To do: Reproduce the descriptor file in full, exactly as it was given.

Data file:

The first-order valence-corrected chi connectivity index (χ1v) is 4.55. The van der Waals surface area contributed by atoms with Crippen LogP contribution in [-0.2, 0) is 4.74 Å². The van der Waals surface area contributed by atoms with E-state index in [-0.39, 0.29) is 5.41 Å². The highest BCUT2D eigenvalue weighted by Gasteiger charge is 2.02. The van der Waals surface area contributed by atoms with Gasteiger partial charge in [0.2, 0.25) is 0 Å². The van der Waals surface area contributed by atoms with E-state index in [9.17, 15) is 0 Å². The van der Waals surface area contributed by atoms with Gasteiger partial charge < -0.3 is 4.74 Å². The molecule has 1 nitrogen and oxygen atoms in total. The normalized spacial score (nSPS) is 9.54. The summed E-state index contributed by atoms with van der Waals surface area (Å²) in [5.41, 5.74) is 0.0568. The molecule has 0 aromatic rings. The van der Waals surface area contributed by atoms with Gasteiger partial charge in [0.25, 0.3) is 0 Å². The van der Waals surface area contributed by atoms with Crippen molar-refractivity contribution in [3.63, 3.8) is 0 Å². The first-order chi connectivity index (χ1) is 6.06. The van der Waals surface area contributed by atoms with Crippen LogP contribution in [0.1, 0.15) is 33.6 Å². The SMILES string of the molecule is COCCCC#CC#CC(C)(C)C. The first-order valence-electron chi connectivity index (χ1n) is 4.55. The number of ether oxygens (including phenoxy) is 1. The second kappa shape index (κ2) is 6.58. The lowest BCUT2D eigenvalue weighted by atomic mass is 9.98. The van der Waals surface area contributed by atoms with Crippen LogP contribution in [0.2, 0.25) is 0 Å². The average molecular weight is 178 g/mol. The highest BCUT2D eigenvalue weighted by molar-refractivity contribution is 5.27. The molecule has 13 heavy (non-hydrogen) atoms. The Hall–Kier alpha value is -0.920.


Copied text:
The first-order valence-corrected chi connectivity index (χ1v) is 4.55. The van der Waals surface area contributed by atoms with Crippen LogP contribution in [-0.2, 0) is 4.74 Å². The van der Waals surface area contributed by atoms with E-state index in [-0.39, 0.29) is 5.41 Å². The highest BCUT2D eigenvalue weighted by Gasteiger charge is 2.02. The van der Waals surface area contributed by atoms with Gasteiger partial charge in [0.2, 0.25) is 0 Å². The van der Waals surface area contributed by atoms with E-state index in [9.17, 15) is 0 Å². The van der Waals surface area contributed by atoms with Gasteiger partial charge < -0.3 is 4.74 Å². The molecule has 1 nitrogen and oxygen atoms in total. The normalized spacial score (nSPS) is 9.54. The summed E-state index contributed by atoms with van der Waals surface area (Å²) in [5.41, 5.74) is 0.0568. The molecule has 0 aromatic rings. The van der Waals surface area contributed by atoms with Gasteiger partial charge in [0.25, 0.3) is 0 Å². The van der Waals surface area contributed by atoms with Crippen molar-refractivity contribution in [3.63, 3.8) is 0 Å². The first-order chi connectivity index (χ1) is 6.06. The van der Waals surface area contributed by atoms with Crippen LogP contribution in [0.1, 0.15) is 33.6 Å². The SMILES string of the molecule is COCCCC#CC#CC(C)(C)C. The first-order valence-electron chi connectivity index (χ1n) is 4.55. The number of ether oxygens (including phenoxy) is 1. The second kappa shape index (κ2) is 6.58. The lowest BCUT2D eigenvalue weighted by atomic mass is 9.98. The van der Waals surface area contributed by atoms with Crippen LogP contribution in [0.2, 0.25) is 0 Å². The average molecular weight is 178 g/mol. The highest BCUT2D eigenvalue weighted by molar-refractivity contribution is 5.27. The molecule has 13 heavy (non-hydrogen) atoms. The Hall–Kier alpha value is -0.920.